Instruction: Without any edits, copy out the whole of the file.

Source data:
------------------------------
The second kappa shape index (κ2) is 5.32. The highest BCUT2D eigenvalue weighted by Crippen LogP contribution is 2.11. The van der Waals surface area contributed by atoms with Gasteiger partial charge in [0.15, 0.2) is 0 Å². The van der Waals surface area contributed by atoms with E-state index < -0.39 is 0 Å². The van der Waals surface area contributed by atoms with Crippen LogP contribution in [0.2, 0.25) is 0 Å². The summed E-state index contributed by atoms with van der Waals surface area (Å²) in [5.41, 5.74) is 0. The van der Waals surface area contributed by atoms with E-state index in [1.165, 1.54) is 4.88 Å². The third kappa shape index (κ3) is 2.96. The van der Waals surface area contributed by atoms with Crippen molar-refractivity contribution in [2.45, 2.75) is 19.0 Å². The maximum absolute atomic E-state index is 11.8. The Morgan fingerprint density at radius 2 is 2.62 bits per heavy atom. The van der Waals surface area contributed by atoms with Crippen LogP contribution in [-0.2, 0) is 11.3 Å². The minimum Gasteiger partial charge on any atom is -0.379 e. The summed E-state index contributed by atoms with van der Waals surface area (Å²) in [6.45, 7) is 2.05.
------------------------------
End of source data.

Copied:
The second kappa shape index (κ2) is 5.32. The highest BCUT2D eigenvalue weighted by Crippen LogP contribution is 2.11. The van der Waals surface area contributed by atoms with Gasteiger partial charge in [0.15, 0.2) is 0 Å². The van der Waals surface area contributed by atoms with E-state index < -0.39 is 0 Å². The van der Waals surface area contributed by atoms with Crippen LogP contribution in [0.2, 0.25) is 0 Å². The summed E-state index contributed by atoms with van der Waals surface area (Å²) in [5.41, 5.74) is 0. The van der Waals surface area contributed by atoms with E-state index in [1.165, 1.54) is 4.88 Å². The third kappa shape index (κ3) is 2.96. The van der Waals surface area contributed by atoms with Crippen molar-refractivity contribution in [2.45, 2.75) is 19.0 Å². The maximum absolute atomic E-state index is 11.8. The Morgan fingerprint density at radius 2 is 2.62 bits per heavy atom. The van der Waals surface area contributed by atoms with Crippen LogP contribution in [-0.2, 0) is 11.3 Å². The minimum Gasteiger partial charge on any atom is -0.379 e. The summed E-state index contributed by atoms with van der Waals surface area (Å²) in [6.45, 7) is 2.05.